Kerry retools campaign, reshapes the 2004 race

After his victory in Iowa, questions shift to others

Election 2004

On To New Hampshire

January 21, 2004|By Paul West | Paul West,SUN NATIONAL STAFF

MANCHESTER, N.H. - By that Sunday in November, when he huddled with advisers in his Boston townhouse, John Kerry's high-flying candidacy had plunged to earth. Money was drying up, and Howard Dean was relentlessly grinding Kerry into the rocky soil of next-door New Hampshire.

With his presidential dream looking nightmarish, the Massachusetts senator shook up his staff, retooled his message, dug deeply into his personal wealth and launched a last-ditch try to turn his campaign around.

That effort to "change the dynamics" of his candidacy, as Kerry put it then, has radically altered the shape of the 2004 presidential race. "Comeback Kerry" landed here yesterday, the surprise winner of the Iowa caucuses and the man best positioned to become the new Democratic front-runner in Tuesday's New Hampshire primary.

Kerry's triumph in America's heartland is propelling him into the lead in New Hampshire polling. But he faces challenges that will test his ability to sustain that momentum.

For example, New Hampshire is the only state where his cash-strapped organization is airing commercials now. Several of his rivals, including Dean, Sen. John Edwards of North Carolina and retired Gen. Wesley K. Clark, are on the air elsewhere, in addition to New Hampshire.

Kerry has loaned his campaign $6.4 million, by mortgaging his house on Louisburg Square in the Beacon Hill section of Boston. His wife, heiress Teresa Heinz Kerry, whose fortune has been estimated at $500 million, is an active member of his campaign but federal campaign finance law prohibits him from tapping her wealth.

His decision to opt out of the federal matching funds system allowed Kerry to ignore the state spending limits that the other candidates, except Dean who also opted out, must follow. That enabled Kerry to blanket Iowa with television and radio ads, though extensive news coverage of his surging poll numbers might have been a more important factor.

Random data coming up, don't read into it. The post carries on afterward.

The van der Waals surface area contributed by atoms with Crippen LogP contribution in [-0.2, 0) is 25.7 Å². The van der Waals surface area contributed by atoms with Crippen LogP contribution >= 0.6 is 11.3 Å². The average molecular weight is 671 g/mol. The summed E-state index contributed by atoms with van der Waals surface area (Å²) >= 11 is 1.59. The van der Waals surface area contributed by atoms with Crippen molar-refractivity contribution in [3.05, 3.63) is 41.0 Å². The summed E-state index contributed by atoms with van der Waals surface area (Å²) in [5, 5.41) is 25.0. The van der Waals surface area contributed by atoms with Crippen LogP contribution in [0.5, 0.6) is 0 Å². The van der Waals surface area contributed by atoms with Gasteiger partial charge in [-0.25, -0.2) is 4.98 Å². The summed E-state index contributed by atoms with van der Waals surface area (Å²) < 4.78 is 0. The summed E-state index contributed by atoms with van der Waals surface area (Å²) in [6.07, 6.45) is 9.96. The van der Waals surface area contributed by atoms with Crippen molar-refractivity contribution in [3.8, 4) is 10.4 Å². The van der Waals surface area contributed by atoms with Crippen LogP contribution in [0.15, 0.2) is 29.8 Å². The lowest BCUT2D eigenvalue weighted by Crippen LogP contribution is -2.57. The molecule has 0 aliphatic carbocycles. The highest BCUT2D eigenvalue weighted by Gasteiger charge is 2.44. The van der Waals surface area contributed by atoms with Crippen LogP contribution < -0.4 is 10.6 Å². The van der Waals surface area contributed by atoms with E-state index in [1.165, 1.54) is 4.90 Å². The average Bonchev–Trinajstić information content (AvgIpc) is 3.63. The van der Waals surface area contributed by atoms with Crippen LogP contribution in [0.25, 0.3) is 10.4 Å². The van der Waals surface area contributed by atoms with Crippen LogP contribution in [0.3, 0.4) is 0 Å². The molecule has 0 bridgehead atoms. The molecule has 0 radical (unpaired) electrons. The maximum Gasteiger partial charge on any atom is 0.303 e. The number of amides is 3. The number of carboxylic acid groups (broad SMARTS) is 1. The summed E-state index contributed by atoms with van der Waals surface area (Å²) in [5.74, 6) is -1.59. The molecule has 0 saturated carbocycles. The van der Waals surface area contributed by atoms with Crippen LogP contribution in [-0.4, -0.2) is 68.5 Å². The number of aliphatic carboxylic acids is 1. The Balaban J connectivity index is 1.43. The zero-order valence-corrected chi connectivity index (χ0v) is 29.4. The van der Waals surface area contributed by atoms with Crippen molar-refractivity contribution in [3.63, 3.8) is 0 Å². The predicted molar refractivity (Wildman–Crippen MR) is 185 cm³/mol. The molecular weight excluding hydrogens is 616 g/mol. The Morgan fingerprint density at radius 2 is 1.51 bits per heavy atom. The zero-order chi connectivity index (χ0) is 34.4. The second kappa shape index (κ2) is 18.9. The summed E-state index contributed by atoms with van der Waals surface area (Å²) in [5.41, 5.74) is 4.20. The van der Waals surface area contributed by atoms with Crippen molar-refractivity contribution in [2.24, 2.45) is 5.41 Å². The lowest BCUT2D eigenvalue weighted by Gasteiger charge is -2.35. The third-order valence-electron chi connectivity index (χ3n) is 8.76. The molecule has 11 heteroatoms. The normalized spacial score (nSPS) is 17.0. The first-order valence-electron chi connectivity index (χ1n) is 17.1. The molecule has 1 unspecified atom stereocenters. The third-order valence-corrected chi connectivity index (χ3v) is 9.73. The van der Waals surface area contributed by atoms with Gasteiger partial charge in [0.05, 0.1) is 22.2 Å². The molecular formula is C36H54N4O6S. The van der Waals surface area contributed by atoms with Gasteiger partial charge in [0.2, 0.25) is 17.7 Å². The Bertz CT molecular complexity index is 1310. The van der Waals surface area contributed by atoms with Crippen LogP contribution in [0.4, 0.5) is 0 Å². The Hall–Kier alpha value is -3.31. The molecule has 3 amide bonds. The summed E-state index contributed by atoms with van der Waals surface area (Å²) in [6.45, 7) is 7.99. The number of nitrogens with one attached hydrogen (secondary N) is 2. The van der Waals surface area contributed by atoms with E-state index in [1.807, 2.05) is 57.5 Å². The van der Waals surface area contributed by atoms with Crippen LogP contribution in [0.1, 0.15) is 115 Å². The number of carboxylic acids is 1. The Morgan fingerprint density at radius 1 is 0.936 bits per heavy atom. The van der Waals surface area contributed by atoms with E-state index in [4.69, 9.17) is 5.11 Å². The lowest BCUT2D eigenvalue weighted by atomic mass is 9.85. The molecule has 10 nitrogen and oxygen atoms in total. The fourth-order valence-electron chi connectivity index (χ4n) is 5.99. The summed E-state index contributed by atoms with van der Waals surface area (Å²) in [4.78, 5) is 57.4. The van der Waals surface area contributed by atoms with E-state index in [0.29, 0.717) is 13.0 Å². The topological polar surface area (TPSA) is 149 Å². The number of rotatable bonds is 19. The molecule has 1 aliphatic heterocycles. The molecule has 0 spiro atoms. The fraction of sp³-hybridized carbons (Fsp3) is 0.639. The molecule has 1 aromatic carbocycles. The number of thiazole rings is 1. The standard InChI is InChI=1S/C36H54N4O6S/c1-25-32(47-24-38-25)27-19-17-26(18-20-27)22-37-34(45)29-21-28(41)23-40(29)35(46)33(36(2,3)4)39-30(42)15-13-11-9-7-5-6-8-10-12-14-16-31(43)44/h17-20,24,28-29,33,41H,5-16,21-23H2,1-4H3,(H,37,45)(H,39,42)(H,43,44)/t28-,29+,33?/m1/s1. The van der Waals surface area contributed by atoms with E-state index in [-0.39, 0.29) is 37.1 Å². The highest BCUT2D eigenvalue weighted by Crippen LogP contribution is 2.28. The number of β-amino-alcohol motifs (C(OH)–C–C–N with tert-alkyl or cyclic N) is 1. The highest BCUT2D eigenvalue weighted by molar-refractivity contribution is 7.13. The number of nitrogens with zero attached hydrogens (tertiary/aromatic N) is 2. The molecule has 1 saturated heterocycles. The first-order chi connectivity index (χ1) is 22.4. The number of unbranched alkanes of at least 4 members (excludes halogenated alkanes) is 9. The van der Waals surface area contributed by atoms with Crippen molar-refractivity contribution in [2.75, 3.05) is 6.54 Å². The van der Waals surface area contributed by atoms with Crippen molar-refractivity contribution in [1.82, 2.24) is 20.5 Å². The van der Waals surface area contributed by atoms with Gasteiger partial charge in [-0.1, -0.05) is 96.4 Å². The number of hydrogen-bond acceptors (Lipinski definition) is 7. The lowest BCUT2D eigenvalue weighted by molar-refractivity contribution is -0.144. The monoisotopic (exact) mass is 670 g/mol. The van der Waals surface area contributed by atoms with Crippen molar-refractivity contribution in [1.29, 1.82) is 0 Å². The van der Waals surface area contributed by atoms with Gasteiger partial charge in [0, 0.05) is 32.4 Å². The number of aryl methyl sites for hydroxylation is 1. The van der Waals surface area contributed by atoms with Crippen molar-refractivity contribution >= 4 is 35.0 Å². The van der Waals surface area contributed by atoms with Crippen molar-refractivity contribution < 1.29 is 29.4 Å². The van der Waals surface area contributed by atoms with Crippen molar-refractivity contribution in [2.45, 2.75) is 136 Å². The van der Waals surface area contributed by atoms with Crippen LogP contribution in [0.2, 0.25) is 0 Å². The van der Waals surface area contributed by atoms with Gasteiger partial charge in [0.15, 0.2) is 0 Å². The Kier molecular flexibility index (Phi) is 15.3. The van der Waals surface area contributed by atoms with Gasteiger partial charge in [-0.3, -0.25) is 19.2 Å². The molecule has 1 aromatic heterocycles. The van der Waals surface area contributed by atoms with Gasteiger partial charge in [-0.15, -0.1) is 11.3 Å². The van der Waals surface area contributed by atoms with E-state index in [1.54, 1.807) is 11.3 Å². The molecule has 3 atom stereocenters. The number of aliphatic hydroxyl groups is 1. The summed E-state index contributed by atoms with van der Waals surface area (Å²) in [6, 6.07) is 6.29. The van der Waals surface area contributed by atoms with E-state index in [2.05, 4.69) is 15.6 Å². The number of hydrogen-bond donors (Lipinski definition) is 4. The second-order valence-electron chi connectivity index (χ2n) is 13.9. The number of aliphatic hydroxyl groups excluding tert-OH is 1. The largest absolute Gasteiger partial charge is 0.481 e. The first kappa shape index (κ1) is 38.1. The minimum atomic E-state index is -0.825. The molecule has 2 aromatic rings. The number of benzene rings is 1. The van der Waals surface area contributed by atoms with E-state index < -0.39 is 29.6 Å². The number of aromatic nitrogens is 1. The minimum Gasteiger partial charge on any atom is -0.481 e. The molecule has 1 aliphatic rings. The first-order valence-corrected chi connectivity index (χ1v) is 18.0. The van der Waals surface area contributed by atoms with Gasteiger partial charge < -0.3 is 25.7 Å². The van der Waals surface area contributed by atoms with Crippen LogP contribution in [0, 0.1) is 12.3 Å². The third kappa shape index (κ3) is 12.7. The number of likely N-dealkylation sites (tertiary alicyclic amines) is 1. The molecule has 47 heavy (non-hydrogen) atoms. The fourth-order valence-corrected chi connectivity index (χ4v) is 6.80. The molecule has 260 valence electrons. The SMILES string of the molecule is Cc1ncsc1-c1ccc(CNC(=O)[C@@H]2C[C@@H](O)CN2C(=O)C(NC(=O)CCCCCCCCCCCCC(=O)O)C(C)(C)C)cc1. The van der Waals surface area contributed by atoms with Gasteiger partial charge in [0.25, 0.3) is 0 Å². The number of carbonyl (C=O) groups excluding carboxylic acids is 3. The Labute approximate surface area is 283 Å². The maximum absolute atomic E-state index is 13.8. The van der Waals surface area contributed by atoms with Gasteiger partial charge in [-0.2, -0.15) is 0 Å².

One change Kerry advisers say they are expecting after his victory in Iowa is that he will face more intense attacks from Democratic opponents in New Hampshire, where politics is a rougher game.

By the time his candidacy began taking off three weeks ago, Kerry had managed to put the contentious split within his campaign staff behind him.

The internal fighting reached a low point around the time he formally kicked off his campaign in September, when the warring factions famously produced different versions of his announcement speech. Soon after, his communications director, Chris Lehane, now a senior member of the Clark campaign, left the Kerry camp, reportedly because he felt the senator was overly cautious in responding to Dean's rise.

In mid-November, Kerry fired his campaign manager and hired Mary Beth Cahill, a Democratic veteran. Cahill is a former chief of staff to Massachusetts Sen. Edward M. Kennedy, who campaigned with Kerry on the final two weekends in Iowa in spite of a history of cool relations between them.

With just a week left until the New Hampshire primary, Kerry is attempting to rekindle the support that deserted him in the state after months of intensive campaign activity. His campaign is hoping that his Iowa rebound will lead voters here, where he is well-known, to give Kerry a second look - or, in some cases, a third or fourth.

Questions for rivals

Of course, most of his rivals would be happy to be in his position. Several suddenly find themselves facing new questions here. They include:

Can Clark, the biggest mystery of the Democratic race, capitalize on Dean's fall? In recent weeks, he's made steady progress here and could gain support if anti-war voters abandon Dean.

But Clark has largely had this state to himself while the major contenders battled in Iowa. His voter appeal remains untested, as does the novice candidate's ability to cope with the heightened scrutiny he'll probably get now from opponents and the news media.

Can Edwards' campaign organization catch up with the man who became the hottest candidate at the end of the Iowa campaign, when his crowds were larger and more enthusiastic than anyone's?

The North Carolina senator is counting on neighboring South Carolina to be his breakthrough state, a week from Tuesday, but he is not as well established elsewhere. His strong finish in Iowa could give him a lift in New Hampshire, which has often been kind to newcomers who score a big caucus surprise.

By far the biggest questions revolve around Dean, who in some ways is the mirror image of Edwards. In recent months, Dean's organization has outperformed its candidate, who has reacted poorly in recent days to adversity, including the first defeat of his political career on Monday.

A standard yardstick of presidential politics is that the candidate raising the most money in the year before the election becomes the nominee. Dean broke the fund-raising record last year.

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